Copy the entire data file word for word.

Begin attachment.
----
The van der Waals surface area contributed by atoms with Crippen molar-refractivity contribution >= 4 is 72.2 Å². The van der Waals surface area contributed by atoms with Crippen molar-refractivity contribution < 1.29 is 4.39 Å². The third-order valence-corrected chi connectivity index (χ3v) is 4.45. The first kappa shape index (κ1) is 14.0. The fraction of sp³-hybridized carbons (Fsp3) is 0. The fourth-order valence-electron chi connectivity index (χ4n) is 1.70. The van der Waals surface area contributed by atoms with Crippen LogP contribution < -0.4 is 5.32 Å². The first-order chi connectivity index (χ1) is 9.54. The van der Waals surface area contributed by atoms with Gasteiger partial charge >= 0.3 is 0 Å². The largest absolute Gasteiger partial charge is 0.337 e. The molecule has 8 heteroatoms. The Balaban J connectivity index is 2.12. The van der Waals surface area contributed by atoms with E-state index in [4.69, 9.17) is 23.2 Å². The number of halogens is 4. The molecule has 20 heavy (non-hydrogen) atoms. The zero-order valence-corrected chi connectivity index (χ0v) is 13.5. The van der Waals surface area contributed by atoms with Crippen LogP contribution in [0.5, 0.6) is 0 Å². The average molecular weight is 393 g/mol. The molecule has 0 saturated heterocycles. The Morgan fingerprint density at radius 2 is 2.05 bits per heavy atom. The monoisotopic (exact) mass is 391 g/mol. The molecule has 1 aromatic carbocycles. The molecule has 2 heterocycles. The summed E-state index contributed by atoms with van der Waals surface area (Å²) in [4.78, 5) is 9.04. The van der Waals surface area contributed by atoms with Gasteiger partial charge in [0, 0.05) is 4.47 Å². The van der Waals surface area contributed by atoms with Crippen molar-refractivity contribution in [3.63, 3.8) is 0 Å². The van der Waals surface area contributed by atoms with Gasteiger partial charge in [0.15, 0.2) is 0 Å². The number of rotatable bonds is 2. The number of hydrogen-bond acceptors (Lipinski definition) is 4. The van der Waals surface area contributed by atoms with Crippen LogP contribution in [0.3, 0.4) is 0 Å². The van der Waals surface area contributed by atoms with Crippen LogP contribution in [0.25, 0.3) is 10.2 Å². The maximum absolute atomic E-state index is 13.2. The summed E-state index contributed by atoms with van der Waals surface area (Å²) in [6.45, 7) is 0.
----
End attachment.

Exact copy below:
The van der Waals surface area contributed by atoms with Crippen molar-refractivity contribution >= 4 is 72.2 Å². The van der Waals surface area contributed by atoms with Crippen molar-refractivity contribution < 1.29 is 4.39 Å². The third-order valence-corrected chi connectivity index (χ3v) is 4.45. The first kappa shape index (κ1) is 14.0. The fraction of sp³-hybridized carbons (Fsp3) is 0. The fourth-order valence-electron chi connectivity index (χ4n) is 1.70. The van der Waals surface area contributed by atoms with Crippen LogP contribution < -0.4 is 5.32 Å². The first-order chi connectivity index (χ1) is 9.54. The van der Waals surface area contributed by atoms with Gasteiger partial charge >= 0.3 is 0 Å². The largest absolute Gasteiger partial charge is 0.337 e. The molecule has 8 heteroatoms. The Balaban J connectivity index is 2.12. The van der Waals surface area contributed by atoms with E-state index in [4.69, 9.17) is 23.2 Å². The number of halogens is 4. The molecule has 20 heavy (non-hydrogen) atoms. The zero-order valence-corrected chi connectivity index (χ0v) is 13.5. The van der Waals surface area contributed by atoms with Crippen LogP contribution in [0.5, 0.6) is 0 Å². The average molecular weight is 393 g/mol. The molecule has 0 saturated heterocycles. The Morgan fingerprint density at radius 2 is 2.05 bits per heavy atom. The monoisotopic (exact) mass is 391 g/mol. The molecule has 1 aromatic carbocycles. The molecule has 2 heterocycles. The summed E-state index contributed by atoms with van der Waals surface area (Å²) in [4.78, 5) is 9.04. The van der Waals surface area contributed by atoms with Gasteiger partial charge in [0, 0.05) is 4.47 Å². The van der Waals surface area contributed by atoms with Crippen molar-refractivity contribution in [3.63, 3.8) is 0 Å². The van der Waals surface area contributed by atoms with Gasteiger partial charge in [0.15, 0.2) is 0 Å². The number of rotatable bonds is 2. The number of hydrogen-bond acceptors (Lipinski definition) is 4. The van der Waals surface area contributed by atoms with Crippen LogP contribution in [0.3, 0.4) is 0 Å². The van der Waals surface area contributed by atoms with Crippen LogP contribution in [0.25, 0.3) is 10.2 Å². The maximum absolute atomic E-state index is 13.2. The summed E-state index contributed by atoms with van der Waals surface area (Å²) in [6.45, 7) is 0.